By Duane Shimogawa - bio | email
LIHUE, Kauai (HawaiiNewsNow) - Running up to 45 miles in your lifetime may be a pretty good feat. But what about doing that every single week. That's the training schedule for Kauai's Pierce Murphy. He has high hopes of earning gold someday. At 17-years-old, Murphy is just a normal teenager until you see him run, all the way to being one of the best in the state. But it doesn't stop there. The Island School junior is also making a name for himself on the national scene, after finishing 15th last December at the Foot Locker Western Regionals in California.
"The competition, I like competing against other people and I'm good at it, so that helps," he said.
His parents noticed his special speed and endurance when he began playing soccer in kindergarten.
In his very first race, he finished first in his age division, third overall and beating kids much older than him.
"I wouldn't get tired as easy than everyone else," he said.
His mom also noticed his unique athletic prowess.
"He realized he had a gift also and that was really the beginning of him realizing that he was a good runner," Pierce's mom, Doreen said.
His coach, Basil Scott knew Pierce was something special when they met five years ago.
"I actually raced against Pierce when he was 12, I could beat him, but not so much anymore," Scott said.
Just this year, his athletic ability, along with his 3.7 grade point average earned him the title of Gatorade's top boys cross-country athlete in the state.
Pierce runs 45 miles a week and a couple days a week, he does morning and afternoon sessions.
And weekends off? Forget about it. He does 10 miles and even squeezes in some sprints during the week.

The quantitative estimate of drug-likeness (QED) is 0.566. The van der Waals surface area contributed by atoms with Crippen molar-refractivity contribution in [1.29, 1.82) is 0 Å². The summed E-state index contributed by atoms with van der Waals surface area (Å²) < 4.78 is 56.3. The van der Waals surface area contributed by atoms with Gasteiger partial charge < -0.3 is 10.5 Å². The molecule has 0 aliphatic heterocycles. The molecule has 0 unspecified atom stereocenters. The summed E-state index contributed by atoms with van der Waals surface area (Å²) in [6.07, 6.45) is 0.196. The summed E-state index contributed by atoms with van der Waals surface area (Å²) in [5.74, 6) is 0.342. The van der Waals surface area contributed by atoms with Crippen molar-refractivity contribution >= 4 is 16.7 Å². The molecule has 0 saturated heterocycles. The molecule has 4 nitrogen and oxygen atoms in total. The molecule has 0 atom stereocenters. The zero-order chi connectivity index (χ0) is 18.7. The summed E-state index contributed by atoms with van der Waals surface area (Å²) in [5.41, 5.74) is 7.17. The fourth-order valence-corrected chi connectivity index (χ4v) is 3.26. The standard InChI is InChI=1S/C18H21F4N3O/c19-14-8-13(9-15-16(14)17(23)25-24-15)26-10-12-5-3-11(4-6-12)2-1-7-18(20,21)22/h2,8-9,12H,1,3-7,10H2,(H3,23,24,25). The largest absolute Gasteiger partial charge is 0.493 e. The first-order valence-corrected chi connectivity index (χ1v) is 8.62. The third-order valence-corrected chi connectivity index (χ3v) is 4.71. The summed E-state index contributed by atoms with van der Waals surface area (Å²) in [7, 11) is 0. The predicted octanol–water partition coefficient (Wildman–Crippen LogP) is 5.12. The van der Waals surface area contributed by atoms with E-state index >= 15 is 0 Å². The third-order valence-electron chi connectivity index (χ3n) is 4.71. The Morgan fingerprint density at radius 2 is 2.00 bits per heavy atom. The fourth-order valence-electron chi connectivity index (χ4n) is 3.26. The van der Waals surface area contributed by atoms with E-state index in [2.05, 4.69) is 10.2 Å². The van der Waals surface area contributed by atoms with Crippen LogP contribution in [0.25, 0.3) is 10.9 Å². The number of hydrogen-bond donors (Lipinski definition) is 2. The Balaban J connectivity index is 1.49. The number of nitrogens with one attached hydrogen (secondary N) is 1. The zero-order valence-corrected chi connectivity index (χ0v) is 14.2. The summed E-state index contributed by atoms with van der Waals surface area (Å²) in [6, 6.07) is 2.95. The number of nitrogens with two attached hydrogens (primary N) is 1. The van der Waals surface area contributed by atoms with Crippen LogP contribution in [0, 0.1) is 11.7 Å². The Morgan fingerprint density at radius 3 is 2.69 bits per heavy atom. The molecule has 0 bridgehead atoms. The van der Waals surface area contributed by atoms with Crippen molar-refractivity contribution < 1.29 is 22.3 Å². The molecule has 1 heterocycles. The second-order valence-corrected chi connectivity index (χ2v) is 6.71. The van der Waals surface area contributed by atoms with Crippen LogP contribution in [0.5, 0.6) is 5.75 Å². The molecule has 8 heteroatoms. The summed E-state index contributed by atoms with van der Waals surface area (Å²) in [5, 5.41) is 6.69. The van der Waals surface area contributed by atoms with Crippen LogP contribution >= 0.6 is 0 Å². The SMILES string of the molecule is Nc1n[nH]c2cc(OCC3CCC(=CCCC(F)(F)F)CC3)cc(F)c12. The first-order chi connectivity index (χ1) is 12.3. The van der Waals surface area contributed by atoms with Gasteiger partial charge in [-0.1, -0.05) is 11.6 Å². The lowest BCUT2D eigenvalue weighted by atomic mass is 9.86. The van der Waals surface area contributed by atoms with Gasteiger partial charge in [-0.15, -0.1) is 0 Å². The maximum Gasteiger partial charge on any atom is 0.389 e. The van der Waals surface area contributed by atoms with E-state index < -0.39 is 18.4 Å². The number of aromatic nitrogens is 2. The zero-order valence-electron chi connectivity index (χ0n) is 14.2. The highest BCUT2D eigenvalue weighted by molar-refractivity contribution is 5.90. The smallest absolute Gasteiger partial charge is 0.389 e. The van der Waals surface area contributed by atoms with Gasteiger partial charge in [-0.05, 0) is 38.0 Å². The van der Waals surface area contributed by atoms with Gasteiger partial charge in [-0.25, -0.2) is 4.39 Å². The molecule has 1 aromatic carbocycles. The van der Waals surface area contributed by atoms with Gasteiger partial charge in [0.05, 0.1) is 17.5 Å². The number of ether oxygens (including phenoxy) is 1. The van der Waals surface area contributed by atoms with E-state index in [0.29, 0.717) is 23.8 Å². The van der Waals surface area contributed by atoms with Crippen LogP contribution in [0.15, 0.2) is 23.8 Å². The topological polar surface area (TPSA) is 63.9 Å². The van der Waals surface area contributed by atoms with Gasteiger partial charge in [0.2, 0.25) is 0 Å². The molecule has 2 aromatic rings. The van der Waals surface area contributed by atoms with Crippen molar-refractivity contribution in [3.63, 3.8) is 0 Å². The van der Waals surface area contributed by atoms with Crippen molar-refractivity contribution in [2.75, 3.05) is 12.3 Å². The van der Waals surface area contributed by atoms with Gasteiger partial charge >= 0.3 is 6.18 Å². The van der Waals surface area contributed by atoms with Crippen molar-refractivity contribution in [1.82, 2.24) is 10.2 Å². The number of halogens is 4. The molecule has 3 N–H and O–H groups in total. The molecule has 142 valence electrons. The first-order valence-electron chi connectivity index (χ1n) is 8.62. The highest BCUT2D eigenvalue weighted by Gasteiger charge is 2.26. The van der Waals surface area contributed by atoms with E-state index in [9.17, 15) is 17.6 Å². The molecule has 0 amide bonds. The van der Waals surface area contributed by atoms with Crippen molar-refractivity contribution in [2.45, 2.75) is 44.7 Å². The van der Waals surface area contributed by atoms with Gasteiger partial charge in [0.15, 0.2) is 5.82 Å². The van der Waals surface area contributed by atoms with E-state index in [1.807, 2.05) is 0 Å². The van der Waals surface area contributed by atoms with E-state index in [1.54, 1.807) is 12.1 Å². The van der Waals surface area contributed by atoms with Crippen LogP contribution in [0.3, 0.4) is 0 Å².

"In distance running, you cannot be afraid, you have to push yourself, there's physical discomfort involved at the end of the races, he is very good at managing that and isn't afraid to hang one out there," Scott said.
But Pierce's dream of becoming an Olympic runner was all but done after a trip to the podiatrist's office.
"There was a crack in his heel, the podiatrist said, your plates are not fusing together, which was a fairly huge hairline fracture and he said to Pierce, you cannot continue running," Doreen said.
This was four years ago. He was told to take two years off and wasn't sure he'd ever be back at full speed again.
"I was just thinking he could overcome this, there are lot of athletes who have bigger setbacks," Doreen said.
But just after one month of rehab, something strange happened. His foot problem miraculously went away and his assault on track continued.
"I feel like I'm trying as hard as I can and getting faster everyday," Pierce said.
Pierce hopes follow in his idol, Steve Prefontaine's footsteps by going to the University of Oregon and then competing in the Olympics.
"I really feel like he's got big goals that he wants to obtain and I always tell him the sky's the limit," Doreen said.
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